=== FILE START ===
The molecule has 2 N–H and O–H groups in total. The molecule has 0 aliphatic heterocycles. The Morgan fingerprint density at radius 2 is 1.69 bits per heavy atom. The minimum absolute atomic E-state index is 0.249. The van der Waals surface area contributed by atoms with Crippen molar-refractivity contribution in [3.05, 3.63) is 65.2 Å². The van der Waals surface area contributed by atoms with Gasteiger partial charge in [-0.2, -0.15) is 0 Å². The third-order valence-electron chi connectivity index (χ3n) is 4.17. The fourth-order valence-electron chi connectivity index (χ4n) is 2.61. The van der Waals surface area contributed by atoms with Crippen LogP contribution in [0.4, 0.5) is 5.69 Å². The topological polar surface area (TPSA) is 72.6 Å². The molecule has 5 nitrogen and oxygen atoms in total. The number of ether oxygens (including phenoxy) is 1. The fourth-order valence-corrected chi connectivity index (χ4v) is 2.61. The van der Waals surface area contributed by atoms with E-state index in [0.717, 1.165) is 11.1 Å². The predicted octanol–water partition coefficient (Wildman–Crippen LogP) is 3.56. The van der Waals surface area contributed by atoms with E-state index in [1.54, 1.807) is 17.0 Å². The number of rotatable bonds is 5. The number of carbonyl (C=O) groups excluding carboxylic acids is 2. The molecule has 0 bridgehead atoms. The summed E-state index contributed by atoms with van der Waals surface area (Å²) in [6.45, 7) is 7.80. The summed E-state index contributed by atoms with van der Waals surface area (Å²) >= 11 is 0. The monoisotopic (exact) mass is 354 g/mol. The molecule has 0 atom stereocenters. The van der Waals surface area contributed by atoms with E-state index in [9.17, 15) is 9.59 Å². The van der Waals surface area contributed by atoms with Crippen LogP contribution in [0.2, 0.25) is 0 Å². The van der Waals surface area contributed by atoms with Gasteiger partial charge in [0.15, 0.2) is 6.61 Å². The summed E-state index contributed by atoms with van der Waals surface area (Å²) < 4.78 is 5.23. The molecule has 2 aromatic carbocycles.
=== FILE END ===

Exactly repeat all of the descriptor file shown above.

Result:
The molecule has 2 N–H and O–H groups in total. The molecule has 0 aliphatic heterocycles. The Morgan fingerprint density at radius 2 is 1.69 bits per heavy atom. The minimum absolute atomic E-state index is 0.249. The van der Waals surface area contributed by atoms with Crippen molar-refractivity contribution in [3.05, 3.63) is 65.2 Å². The van der Waals surface area contributed by atoms with Gasteiger partial charge in [-0.2, -0.15) is 0 Å². The third-order valence-electron chi connectivity index (χ3n) is 4.17. The fourth-order valence-electron chi connectivity index (χ4n) is 2.61. The van der Waals surface area contributed by atoms with Crippen LogP contribution in [0.4, 0.5) is 5.69 Å². The topological polar surface area (TPSA) is 72.6 Å². The molecule has 5 nitrogen and oxygen atoms in total. The number of ether oxygens (including phenoxy) is 1. The fourth-order valence-corrected chi connectivity index (χ4v) is 2.61. The van der Waals surface area contributed by atoms with E-state index in [0.717, 1.165) is 11.1 Å². The predicted octanol–water partition coefficient (Wildman–Crippen LogP) is 3.56. The van der Waals surface area contributed by atoms with E-state index in [1.54, 1.807) is 17.0 Å². The number of rotatable bonds is 5. The number of carbonyl (C=O) groups excluding carboxylic acids is 2. The molecule has 0 bridgehead atoms. The summed E-state index contributed by atoms with van der Waals surface area (Å²) in [6.45, 7) is 7.80. The summed E-state index contributed by atoms with van der Waals surface area (Å²) >= 11 is 0. The monoisotopic (exact) mass is 354 g/mol. The molecule has 0 atom stereocenters. The van der Waals surface area contributed by atoms with E-state index in [9.17, 15) is 9.59 Å². The van der Waals surface area contributed by atoms with Crippen LogP contribution in [0.2, 0.25) is 0 Å². The van der Waals surface area contributed by atoms with Gasteiger partial charge in [0.15, 0.2) is 6.61 Å². The summed E-state index contributed by atoms with van der Waals surface area (Å²) < 4.78 is 5.23. The molecule has 2 aromatic carbocycles.